doctor visits. “It is a lot for the patient to digest,” Yancy
said, “and it is incredibly helpful for the caregiver to step
up and make a difference.”
In addition to the involvement of family members,
Yancy suggests that it is important for HF patients with
heart muscle intact to work closely with a HF nurse or
other mid-level provider. “They’re able to be readily
accessible to the patient,” Yancy said. They are trained to
recognize problems caused by the other condition, such
as AFib or kidney problems. “There are a number of
questions that have to be addressed in this condition that
Yancy emphasizes that part of the problem of HF is
the confusion between heart attack and heart failure.
“Heart failure basically implies defeat from the word
‘go,’” he said. “We spend a lot of time trying to reorient
patients that there is something that can be done. We
can treat this; we can help you do better.
“And there is ongoing research that is getting closer to
identifying which of these co-occurring conditions might
be the culprit condition. If we correct that condition, the
heart failure will go away. But the real enthusiasm in heart
failure with intact function is the evidence that’s emerging
now that we may be able to prevent this condition,
especially with regard to the treatment of high blood
pressure. Imagine not having to ever have a condition.
That’s so much better than dealing with what we’ve just
been talking about. We may not be that far away from
Queen Latifah & Her Mom
Adapted from American Heart Association News Blog
Rita Owens taught high school art for many years,
and she had that sweet disposition that goes with that
profession. She ended every class with the same little
ditty — “Clean up, please.” Her tone was that of a loving
mother and, in a sense, she was. Owens cared for these
students so much that she ran an after-school program that
helped steer kids in the right direction in life.
So her daughter, entertainer Queen Latifah, knew
something was wrong when she called her mother’s
classroom one afternoon and heard her mom deliver that
trademark tune with “a little less of a song to it — not
the same brightness.”
“I could hear her being more short-tempered with her
students,” Latifah said. “She had a lot of patience, so if
she was short, it was very noticeable. I also noticed she
was more fatigued. I could tell she wasn’t feeling well.”
Rita was an energetic woman who didn’t smoke or
drink, and was never overweight. To her loved ones, this
change in her personality was more of a curiosity than a
Until the day when she passed out at school.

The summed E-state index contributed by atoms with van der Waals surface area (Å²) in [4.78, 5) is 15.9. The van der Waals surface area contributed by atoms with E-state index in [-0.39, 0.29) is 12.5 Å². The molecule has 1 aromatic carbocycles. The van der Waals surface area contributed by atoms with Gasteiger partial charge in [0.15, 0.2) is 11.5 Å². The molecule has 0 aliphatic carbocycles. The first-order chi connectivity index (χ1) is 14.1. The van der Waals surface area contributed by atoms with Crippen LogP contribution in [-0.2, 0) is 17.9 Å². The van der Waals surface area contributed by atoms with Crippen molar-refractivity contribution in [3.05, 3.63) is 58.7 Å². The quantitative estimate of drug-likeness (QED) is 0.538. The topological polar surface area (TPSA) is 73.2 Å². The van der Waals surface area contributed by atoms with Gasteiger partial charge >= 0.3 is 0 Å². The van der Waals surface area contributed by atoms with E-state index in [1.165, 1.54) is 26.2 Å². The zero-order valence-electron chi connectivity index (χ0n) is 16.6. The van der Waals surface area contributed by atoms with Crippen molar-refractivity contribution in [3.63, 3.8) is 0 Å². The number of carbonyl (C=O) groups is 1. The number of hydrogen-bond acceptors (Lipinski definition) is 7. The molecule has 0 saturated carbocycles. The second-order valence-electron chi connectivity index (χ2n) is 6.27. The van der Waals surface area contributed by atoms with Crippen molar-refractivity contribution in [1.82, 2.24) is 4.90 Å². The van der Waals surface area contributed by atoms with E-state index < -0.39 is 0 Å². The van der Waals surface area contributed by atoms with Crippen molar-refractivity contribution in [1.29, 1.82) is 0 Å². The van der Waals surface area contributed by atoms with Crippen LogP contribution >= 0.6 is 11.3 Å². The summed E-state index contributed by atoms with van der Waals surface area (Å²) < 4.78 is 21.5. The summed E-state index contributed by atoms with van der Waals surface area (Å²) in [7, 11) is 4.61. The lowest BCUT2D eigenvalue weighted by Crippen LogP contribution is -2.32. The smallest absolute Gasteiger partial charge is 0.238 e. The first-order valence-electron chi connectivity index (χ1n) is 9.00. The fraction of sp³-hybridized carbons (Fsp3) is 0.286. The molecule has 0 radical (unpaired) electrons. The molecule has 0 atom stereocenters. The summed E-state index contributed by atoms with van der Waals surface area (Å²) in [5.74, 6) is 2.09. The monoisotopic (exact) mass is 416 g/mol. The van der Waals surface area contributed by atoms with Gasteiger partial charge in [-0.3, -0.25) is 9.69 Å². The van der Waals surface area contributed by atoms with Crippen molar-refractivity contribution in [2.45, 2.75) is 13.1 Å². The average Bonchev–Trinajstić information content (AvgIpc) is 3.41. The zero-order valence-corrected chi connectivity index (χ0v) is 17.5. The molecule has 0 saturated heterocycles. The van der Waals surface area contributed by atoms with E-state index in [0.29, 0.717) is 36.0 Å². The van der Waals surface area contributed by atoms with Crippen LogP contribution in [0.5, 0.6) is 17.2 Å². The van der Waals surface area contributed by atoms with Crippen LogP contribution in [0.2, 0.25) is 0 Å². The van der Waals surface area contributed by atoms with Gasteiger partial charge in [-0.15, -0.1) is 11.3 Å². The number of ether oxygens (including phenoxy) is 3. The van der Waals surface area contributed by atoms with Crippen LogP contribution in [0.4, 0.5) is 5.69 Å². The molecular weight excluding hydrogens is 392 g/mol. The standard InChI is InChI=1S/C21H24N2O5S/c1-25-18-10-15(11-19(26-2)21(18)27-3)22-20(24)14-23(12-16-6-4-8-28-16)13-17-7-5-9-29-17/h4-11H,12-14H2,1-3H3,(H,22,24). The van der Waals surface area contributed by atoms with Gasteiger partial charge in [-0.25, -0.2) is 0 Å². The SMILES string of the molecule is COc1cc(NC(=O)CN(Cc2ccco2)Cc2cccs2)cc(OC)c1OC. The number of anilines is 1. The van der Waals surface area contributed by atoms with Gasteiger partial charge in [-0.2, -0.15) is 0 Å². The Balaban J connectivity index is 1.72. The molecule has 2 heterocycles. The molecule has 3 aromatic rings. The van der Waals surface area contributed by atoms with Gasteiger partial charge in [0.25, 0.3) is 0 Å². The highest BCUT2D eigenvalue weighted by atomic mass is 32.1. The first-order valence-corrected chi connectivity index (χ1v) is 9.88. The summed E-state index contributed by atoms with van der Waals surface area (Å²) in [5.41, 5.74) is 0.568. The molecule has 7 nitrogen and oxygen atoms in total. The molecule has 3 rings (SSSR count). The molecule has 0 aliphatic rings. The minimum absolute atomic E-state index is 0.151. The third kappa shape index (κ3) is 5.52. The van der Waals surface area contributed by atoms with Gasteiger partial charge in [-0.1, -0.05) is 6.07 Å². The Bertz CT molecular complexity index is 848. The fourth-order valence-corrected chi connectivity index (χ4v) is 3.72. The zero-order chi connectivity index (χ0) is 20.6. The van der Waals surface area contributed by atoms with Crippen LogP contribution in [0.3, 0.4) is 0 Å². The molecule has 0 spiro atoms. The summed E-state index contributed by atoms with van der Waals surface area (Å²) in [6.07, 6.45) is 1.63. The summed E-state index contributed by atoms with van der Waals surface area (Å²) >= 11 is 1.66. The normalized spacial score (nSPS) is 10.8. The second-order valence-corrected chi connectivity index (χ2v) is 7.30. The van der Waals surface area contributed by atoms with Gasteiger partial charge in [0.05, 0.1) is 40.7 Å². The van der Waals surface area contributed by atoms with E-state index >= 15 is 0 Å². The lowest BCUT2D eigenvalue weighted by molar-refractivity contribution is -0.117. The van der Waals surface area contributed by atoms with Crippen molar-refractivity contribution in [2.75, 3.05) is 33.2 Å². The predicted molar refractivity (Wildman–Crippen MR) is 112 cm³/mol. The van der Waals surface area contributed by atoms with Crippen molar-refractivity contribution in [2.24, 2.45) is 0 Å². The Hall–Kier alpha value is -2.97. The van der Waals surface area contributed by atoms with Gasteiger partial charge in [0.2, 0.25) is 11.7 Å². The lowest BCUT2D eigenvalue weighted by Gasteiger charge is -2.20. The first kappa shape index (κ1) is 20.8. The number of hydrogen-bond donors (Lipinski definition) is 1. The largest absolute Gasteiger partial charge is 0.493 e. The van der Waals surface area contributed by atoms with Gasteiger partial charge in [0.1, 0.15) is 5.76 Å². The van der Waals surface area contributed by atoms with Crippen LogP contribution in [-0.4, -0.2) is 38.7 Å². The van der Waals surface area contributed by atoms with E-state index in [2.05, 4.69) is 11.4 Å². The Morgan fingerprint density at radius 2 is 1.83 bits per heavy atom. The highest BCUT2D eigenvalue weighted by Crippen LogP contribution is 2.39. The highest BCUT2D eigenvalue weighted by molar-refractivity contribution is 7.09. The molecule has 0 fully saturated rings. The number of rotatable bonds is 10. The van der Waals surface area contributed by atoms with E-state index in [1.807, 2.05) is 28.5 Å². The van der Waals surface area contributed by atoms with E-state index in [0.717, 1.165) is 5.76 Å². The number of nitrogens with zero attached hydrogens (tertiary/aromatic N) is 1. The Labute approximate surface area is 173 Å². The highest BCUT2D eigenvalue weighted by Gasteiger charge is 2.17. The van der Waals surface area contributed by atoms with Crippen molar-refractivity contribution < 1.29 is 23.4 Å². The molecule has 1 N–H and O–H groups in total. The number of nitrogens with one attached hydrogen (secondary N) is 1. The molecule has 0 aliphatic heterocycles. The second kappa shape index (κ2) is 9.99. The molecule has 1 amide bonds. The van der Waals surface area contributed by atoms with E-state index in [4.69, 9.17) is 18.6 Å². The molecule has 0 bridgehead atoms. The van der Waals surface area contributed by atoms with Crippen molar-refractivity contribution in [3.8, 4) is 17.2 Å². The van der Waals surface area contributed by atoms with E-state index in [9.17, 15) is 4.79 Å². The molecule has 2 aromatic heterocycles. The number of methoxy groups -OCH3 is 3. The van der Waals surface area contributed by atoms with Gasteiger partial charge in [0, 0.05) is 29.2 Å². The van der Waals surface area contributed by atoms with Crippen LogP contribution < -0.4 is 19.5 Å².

Latifah was in the hospital when the doctor delivered
her mother’s diagnosis: heart failure.
That’s a scary phrase for anyone. For Latifah, it was
magnified because about a year earlier her grandmother
died from it. As Rita’s doctor discussed which medicines
she should take, Latifah recognized several as being the
same ones her grandmother had taken.
“But my mom was in her 50s!” Latifah told the
doctor. “She’s too young for this. What does it mean?
She’s going to be OK, isn’t she?”
No one could say so on that day, but it’s been 11
years and Rita is still going strong. So strong that she
and Latifah are working with the American Heart
Association to spread the word that patients can “Rise
Above Heart Failure,” and to help teach them how.
There are good reasons to be optimistic that we can
make a difference. The best reasons are the success
stories — the people like Rita.
Rita has been a model patient, from taking medication
to making lifestyle changes, such as following a low-sodium diet.
She received an implantable defibrillator to protect her
heart from going into cardiac arrest. She also uses oxygen
to help with a lung problem, one she believes stems from
her heart condition. (She also has sleep apnea; a sleep
study following her heart failure diagnosis showed that she
stopped breathing more than 100 times in a night.)
Latifah and her siblings dote on Rita, providing all the
personal attention they can. They also realize that they,
too, are at risk.
The most common symptoms of heart failure are:
• Swelling (edema) in the feet, ankles,
legs and fingers
• Shortness of breath
Other ways to tell that your heart might not be
working the way it should be include:
• Coughing up pinkish, blood-tinged mucus.
• Confusion, difficulty thinking, dizziness
• Changes in your eating habits or appetite.